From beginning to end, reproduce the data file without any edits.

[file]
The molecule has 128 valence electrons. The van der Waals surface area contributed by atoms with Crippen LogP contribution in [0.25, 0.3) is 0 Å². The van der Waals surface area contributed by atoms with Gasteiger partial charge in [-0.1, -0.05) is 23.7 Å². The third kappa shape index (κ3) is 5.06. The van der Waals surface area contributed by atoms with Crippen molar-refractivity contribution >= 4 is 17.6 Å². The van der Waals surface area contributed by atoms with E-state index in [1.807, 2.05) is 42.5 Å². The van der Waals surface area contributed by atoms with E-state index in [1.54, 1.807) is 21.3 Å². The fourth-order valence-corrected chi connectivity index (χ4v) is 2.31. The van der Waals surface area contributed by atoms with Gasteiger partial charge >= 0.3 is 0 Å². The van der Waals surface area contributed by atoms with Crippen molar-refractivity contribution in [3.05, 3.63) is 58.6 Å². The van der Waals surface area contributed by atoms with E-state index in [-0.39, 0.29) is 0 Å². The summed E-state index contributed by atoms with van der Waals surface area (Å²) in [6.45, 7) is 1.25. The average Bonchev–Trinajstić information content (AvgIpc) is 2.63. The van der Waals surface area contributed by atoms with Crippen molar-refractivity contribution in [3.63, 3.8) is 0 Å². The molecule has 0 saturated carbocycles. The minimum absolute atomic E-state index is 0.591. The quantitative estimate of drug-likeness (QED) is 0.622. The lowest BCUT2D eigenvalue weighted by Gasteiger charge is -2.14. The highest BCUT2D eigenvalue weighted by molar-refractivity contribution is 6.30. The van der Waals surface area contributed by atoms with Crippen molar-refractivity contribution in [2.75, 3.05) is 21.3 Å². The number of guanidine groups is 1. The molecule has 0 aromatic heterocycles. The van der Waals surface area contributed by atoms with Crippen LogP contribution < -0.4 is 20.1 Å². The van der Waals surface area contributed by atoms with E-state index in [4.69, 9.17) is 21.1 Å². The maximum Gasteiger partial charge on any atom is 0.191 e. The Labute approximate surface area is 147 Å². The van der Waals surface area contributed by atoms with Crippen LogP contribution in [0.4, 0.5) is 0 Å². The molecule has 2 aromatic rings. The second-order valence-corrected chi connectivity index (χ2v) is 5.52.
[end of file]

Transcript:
The molecule has 128 valence electrons. The van der Waals surface area contributed by atoms with Crippen LogP contribution in [0.25, 0.3) is 0 Å². The van der Waals surface area contributed by atoms with Gasteiger partial charge in [-0.1, -0.05) is 23.7 Å². The third kappa shape index (κ3) is 5.06. The van der Waals surface area contributed by atoms with Crippen molar-refractivity contribution >= 4 is 17.6 Å². The van der Waals surface area contributed by atoms with E-state index in [1.807, 2.05) is 42.5 Å². The van der Waals surface area contributed by atoms with E-state index in [1.54, 1.807) is 21.3 Å². The fourth-order valence-corrected chi connectivity index (χ4v) is 2.31. The van der Waals surface area contributed by atoms with Gasteiger partial charge >= 0.3 is 0 Å². The van der Waals surface area contributed by atoms with Crippen molar-refractivity contribution in [3.05, 3.63) is 58.6 Å². The van der Waals surface area contributed by atoms with E-state index in [-0.39, 0.29) is 0 Å². The summed E-state index contributed by atoms with van der Waals surface area (Å²) in [6.45, 7) is 1.25. The average Bonchev–Trinajstić information content (AvgIpc) is 2.63. The van der Waals surface area contributed by atoms with Crippen molar-refractivity contribution in [3.63, 3.8) is 0 Å². The molecule has 0 saturated carbocycles. The minimum absolute atomic E-state index is 0.591. The quantitative estimate of drug-likeness (QED) is 0.622. The lowest BCUT2D eigenvalue weighted by Gasteiger charge is -2.14. The highest BCUT2D eigenvalue weighted by molar-refractivity contribution is 6.30. The van der Waals surface area contributed by atoms with Crippen molar-refractivity contribution in [2.75, 3.05) is 21.3 Å². The number of guanidine groups is 1. The molecule has 0 aromatic heterocycles. The van der Waals surface area contributed by atoms with Crippen LogP contribution < -0.4 is 20.1 Å². The van der Waals surface area contributed by atoms with E-state index in [4.69, 9.17) is 21.1 Å². The maximum Gasteiger partial charge on any atom is 0.191 e. The Labute approximate surface area is 147 Å². The van der Waals surface area contributed by atoms with Crippen LogP contribution in [0.4, 0.5) is 0 Å². The molecule has 2 aromatic rings. The second-order valence-corrected chi connectivity index (χ2v) is 5.52.